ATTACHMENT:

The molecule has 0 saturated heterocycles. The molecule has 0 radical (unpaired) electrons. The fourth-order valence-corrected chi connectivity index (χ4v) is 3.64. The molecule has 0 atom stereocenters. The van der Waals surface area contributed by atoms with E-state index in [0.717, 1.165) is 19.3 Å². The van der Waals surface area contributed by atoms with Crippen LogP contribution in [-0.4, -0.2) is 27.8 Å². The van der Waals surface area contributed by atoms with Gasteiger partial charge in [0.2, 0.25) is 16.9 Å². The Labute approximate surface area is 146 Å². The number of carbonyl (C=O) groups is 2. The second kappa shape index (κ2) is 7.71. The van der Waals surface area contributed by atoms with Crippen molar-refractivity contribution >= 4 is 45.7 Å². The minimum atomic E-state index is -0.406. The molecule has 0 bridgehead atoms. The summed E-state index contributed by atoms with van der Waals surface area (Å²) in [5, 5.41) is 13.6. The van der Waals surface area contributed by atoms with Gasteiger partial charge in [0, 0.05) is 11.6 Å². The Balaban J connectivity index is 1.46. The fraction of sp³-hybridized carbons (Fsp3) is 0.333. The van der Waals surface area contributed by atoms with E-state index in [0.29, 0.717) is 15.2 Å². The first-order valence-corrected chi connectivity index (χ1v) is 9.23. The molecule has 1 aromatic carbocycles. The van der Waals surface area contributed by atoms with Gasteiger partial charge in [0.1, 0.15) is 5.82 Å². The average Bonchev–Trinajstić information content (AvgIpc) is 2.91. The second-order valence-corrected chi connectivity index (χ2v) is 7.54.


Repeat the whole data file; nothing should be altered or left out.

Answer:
The molecule has 0 saturated heterocycles. The molecule has 0 radical (unpaired) electrons. The fourth-order valence-corrected chi connectivity index (χ4v) is 3.64. The molecule has 0 atom stereocenters. The van der Waals surface area contributed by atoms with E-state index in [0.717, 1.165) is 19.3 Å². The van der Waals surface area contributed by atoms with Crippen LogP contribution in [-0.4, -0.2) is 27.8 Å². The van der Waals surface area contributed by atoms with Gasteiger partial charge in [0.2, 0.25) is 16.9 Å². The Labute approximate surface area is 146 Å². The number of carbonyl (C=O) groups is 2. The second kappa shape index (κ2) is 7.71. The van der Waals surface area contributed by atoms with Crippen molar-refractivity contribution >= 4 is 45.7 Å². The minimum atomic E-state index is -0.406. The molecule has 0 bridgehead atoms. The summed E-state index contributed by atoms with van der Waals surface area (Å²) in [5, 5.41) is 13.6. The van der Waals surface area contributed by atoms with Gasteiger partial charge in [0, 0.05) is 11.6 Å². The Balaban J connectivity index is 1.46. The fraction of sp³-hybridized carbons (Fsp3) is 0.333. The van der Waals surface area contributed by atoms with E-state index in [0.29, 0.717) is 15.2 Å². The first-order valence-corrected chi connectivity index (χ1v) is 9.23. The molecule has 1 aromatic carbocycles. The van der Waals surface area contributed by atoms with Gasteiger partial charge in [0.1, 0.15) is 5.82 Å². The average Bonchev–Trinajstić information content (AvgIpc) is 2.91. The second-order valence-corrected chi connectivity index (χ2v) is 7.54.